The organization helps groups back home in Indiana and Charlotte. How has your relationship with this city evolved over time?
My parents might not like this, but Charlotte feels like home to me. I bought a house here a few years ago, and it’s crazy, I’ve been here 8 years now. When I got drafted here, it was strange: I grew up in a small town in Indiana, of 12,000, and went to school in Indiana and never really left home. I was kind of intimidated by Charlotte, but it doesn’t feel like a big city at all. The weather is usually better than Indiana. Yeah, it was a little cold here, but my parents had half a foot of snow. I love being able to give back (at) home here in Charlotte and to do that for Indiana as well.
You began in Charlotte as a Bobcat and are now a veteran Hornet. There’s a certain momentum to this season. Do you feel that? Or is it harder to when you’re on the court and the seats are empty?
We do feel it, when we’re doing interviews, appearing on radio, or we’re on social media. But it’s just a shame fans aren’t in the (stands) right now. We’ve always had great fan support, but you’re right, there’s this excitement with us playing well right now—and ’Melo [Ball], Gordon [Hayward], and the other guys arriving. There’s been a handful of games where we’re walking off the court, looking at each other, and saying, “Man, imagine how good the crowd would have been tonight.” Especially with our win over the Brooklyn Nets and the Bucks. We’ve had some great home wins.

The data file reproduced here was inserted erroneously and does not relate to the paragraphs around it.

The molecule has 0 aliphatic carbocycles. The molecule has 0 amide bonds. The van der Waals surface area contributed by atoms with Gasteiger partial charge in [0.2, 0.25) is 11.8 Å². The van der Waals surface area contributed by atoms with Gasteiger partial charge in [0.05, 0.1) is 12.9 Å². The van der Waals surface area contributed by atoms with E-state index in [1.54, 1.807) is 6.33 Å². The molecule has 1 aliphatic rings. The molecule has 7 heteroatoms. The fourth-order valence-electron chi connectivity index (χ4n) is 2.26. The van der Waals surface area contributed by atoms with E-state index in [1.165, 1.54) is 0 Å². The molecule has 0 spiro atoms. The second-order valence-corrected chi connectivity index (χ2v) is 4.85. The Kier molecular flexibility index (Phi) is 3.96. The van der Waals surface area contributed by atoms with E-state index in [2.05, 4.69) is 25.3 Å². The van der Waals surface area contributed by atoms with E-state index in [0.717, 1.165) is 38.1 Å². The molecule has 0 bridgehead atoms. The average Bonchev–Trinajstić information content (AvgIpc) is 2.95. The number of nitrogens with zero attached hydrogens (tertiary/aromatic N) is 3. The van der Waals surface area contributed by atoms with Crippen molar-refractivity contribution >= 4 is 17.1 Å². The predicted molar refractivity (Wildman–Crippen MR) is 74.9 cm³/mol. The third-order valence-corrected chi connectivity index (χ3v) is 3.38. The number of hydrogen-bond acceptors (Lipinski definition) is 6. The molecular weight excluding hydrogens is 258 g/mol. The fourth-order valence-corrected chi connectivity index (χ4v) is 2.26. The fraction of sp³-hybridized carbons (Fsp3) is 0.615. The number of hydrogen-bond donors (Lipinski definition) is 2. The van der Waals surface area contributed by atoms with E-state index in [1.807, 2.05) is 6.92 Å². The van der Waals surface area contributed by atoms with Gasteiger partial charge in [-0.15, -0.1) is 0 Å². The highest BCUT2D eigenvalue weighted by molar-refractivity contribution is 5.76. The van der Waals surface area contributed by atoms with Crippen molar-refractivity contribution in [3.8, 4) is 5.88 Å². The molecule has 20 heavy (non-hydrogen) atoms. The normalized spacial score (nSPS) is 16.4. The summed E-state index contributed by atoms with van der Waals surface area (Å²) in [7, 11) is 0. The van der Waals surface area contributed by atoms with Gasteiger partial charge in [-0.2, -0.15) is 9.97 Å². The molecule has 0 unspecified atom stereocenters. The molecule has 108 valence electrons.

How does forming a camaraderie with those guys even work right now?
Yeah, that’s a big part of having a rookie and being a veteran, forming that bond. But essentially, with COVID, we can’t do any of it. [Laughs.] It makes it really tough. We can’t go to restaurants; we can’t even socialize, essentially. In the arena, they have our locker room split into two locker rooms to keep us more distant from each other. We get our meals to go. About the only time that we get to spend together is on the court. And even then, practices are a little bit shorter. They want to keep us fresh for the season. But as the season has gone on, you get to know each other pretty well, just in the game. But those guys have been great, and they’re easy to get along with.
So when wearing the Kicks for Kids shoes in the game, does anyone ask about them?
Oh, many times. A lot of the opposing players do. Even the refs.
Does that mess up the momentum at all?
It does mess with my head a bit. I’m trying to beat you. I’m trying to, you know, stay focused on the game. I have this intensity, and then they asked about the shoes. So once again, it’s kind of putting things back into perspective. It’s a quick reminder of how much it matters, even if it is in-game.
Zeller says the group is accepting applications for this season of the Kicks for Kids program through March 12. More info here.